Sebago, the classic New England footwear company, is turning to RISD students, faculty and staff with interesting studio and workspaces in order to shoot an ad campaign they’re calling Life Well Crafted.
Interested artists and designers should show up at Market House this Thursday, September 18, between 6 and 10 pm with a photo of their studio or workspace in hand.
Anyone chosen for the shoot on October 4 and 5 will pocket $500 and get to see their feet (and gorgeous selves in studio) in a campaign to promote Sebago’s high-quality leather boat shoes and loafers.
When US News & World Report recently released its new rankings for the 2015 Best Graduate Schools in the country, RISD earned second place for its fine arts programs overall (just behind Yale).
The rankings are based on a variety of data, including assessment by administrators at peer institutions, retention of students, faculty resources, alumni giving and graduation rates.
As terrifying Ebola news continues to stream out of West Africa, recently appointed executive director of the GAIA Vaccine Foundation Eliza Squibb 13 TX (above, left) reports that the organization is making strides in Mali in the fight against HPV and cervical cancer, with plans to help publicize the risk of the Ebola virus as well.
Given that GAIA’s clinic in Bamako, Mali is having great success with the educational textile Squibb designed in 2012 to encourage HPV vaccinations, it plans to take a similar approach to educating villagers about Ebola. Fortunately, no cases of the deadly disease have been reported yet in Mali.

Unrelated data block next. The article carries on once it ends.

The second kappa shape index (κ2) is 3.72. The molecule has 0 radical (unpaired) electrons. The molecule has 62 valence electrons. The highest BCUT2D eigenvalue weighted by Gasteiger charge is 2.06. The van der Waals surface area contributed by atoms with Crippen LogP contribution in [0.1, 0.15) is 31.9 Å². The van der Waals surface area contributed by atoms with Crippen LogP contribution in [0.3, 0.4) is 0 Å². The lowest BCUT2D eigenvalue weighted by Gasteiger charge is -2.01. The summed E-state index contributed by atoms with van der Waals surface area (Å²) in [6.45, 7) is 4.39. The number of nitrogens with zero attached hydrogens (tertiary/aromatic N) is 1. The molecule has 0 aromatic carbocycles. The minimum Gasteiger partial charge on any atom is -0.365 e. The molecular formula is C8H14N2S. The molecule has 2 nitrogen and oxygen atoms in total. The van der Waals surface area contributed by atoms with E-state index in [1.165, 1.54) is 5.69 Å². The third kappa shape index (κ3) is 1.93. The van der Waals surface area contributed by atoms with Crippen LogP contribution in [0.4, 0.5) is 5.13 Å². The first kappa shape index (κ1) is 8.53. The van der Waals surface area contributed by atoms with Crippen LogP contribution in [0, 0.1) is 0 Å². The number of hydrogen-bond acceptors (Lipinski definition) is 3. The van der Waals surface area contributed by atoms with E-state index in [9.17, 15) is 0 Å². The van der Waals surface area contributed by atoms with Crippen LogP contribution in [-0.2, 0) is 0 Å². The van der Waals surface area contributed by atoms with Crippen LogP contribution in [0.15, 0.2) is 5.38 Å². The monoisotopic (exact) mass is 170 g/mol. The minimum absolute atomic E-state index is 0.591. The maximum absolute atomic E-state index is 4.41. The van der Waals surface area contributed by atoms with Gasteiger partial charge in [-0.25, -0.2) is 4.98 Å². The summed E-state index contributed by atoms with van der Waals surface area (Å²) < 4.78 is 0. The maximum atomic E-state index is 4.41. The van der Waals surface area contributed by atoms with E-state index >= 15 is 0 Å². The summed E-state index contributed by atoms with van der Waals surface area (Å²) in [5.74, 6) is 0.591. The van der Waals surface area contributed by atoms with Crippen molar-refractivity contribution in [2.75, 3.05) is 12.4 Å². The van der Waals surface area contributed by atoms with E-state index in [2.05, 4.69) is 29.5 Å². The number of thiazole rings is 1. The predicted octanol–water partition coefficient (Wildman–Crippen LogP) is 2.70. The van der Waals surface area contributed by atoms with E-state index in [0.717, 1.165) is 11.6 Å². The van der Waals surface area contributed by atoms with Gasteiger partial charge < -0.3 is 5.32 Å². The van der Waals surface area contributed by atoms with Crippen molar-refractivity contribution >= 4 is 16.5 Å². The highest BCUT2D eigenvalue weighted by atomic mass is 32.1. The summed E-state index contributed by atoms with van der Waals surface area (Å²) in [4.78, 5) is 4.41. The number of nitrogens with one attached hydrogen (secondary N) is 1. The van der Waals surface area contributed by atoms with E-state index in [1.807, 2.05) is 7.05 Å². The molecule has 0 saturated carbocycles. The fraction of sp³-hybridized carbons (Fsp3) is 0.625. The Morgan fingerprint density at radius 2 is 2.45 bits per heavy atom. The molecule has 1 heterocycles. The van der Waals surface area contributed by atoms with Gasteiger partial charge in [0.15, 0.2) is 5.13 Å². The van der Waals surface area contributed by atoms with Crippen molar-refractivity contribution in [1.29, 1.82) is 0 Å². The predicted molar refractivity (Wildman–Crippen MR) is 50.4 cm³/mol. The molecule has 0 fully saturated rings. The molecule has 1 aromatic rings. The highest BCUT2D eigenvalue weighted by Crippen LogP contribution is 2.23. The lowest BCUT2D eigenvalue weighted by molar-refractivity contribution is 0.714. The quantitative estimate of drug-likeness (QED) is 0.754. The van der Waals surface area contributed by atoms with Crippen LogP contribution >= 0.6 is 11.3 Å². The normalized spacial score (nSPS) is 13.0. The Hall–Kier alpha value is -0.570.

“Crowded into a small room with over 30 women,” Squibb writes, “it was overwhelming to hear such positive responses to the pattern I designed while I was still a student. The (94-year-old) village chief even came up with a slogan in Bambara that we can add to the design: “It’s better to prevent than cure.”
Jacqueline Siefert 12 AP is more than just a pretty face. When she competes in the Miss Rhode Island USA Pageant this weekend at the RI Convention Center, she’ll be wearing her own designs – from swimsuit to evening gown to jewelry. “I’m definitely going to play up the RISD connection,” she says, “and the fact that I made my own wardrobe!”